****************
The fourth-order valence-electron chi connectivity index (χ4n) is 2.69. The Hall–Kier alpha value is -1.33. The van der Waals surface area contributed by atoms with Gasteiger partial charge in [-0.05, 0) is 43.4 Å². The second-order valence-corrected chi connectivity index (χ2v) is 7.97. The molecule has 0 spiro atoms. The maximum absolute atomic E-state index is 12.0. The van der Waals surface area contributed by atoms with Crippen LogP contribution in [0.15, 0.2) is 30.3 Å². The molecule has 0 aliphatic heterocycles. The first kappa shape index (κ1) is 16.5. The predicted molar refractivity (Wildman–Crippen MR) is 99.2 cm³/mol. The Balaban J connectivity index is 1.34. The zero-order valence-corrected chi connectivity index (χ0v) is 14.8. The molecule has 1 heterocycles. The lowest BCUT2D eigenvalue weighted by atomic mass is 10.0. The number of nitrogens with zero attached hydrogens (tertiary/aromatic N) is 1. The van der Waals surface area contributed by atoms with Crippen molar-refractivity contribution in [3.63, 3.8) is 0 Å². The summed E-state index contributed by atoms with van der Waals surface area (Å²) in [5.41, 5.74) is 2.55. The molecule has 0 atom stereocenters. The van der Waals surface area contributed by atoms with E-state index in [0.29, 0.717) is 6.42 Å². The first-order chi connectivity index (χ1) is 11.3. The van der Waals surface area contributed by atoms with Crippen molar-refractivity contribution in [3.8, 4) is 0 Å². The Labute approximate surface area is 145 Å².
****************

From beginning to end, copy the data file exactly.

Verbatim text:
The fourth-order valence-electron chi connectivity index (χ4n) is 2.69. The Hall–Kier alpha value is -1.33. The van der Waals surface area contributed by atoms with Gasteiger partial charge in [-0.05, 0) is 43.4 Å². The second-order valence-corrected chi connectivity index (χ2v) is 7.97. The molecule has 0 spiro atoms. The maximum absolute atomic E-state index is 12.0. The van der Waals surface area contributed by atoms with Crippen LogP contribution in [0.15, 0.2) is 30.3 Å². The molecule has 0 aliphatic heterocycles. The first kappa shape index (κ1) is 16.5. The predicted molar refractivity (Wildman–Crippen MR) is 99.2 cm³/mol. The Balaban J connectivity index is 1.34. The zero-order valence-corrected chi connectivity index (χ0v) is 14.8. The molecule has 1 heterocycles. The lowest BCUT2D eigenvalue weighted by atomic mass is 10.0. The number of nitrogens with zero attached hydrogens (tertiary/aromatic N) is 1. The van der Waals surface area contributed by atoms with Crippen molar-refractivity contribution in [3.63, 3.8) is 0 Å². The summed E-state index contributed by atoms with van der Waals surface area (Å²) in [5.41, 5.74) is 2.55. The molecule has 0 atom stereocenters. The van der Waals surface area contributed by atoms with E-state index in [0.29, 0.717) is 6.42 Å². The first-order chi connectivity index (χ1) is 11.3. The van der Waals surface area contributed by atoms with Crippen molar-refractivity contribution in [3.8, 4) is 0 Å². The Labute approximate surface area is 145 Å².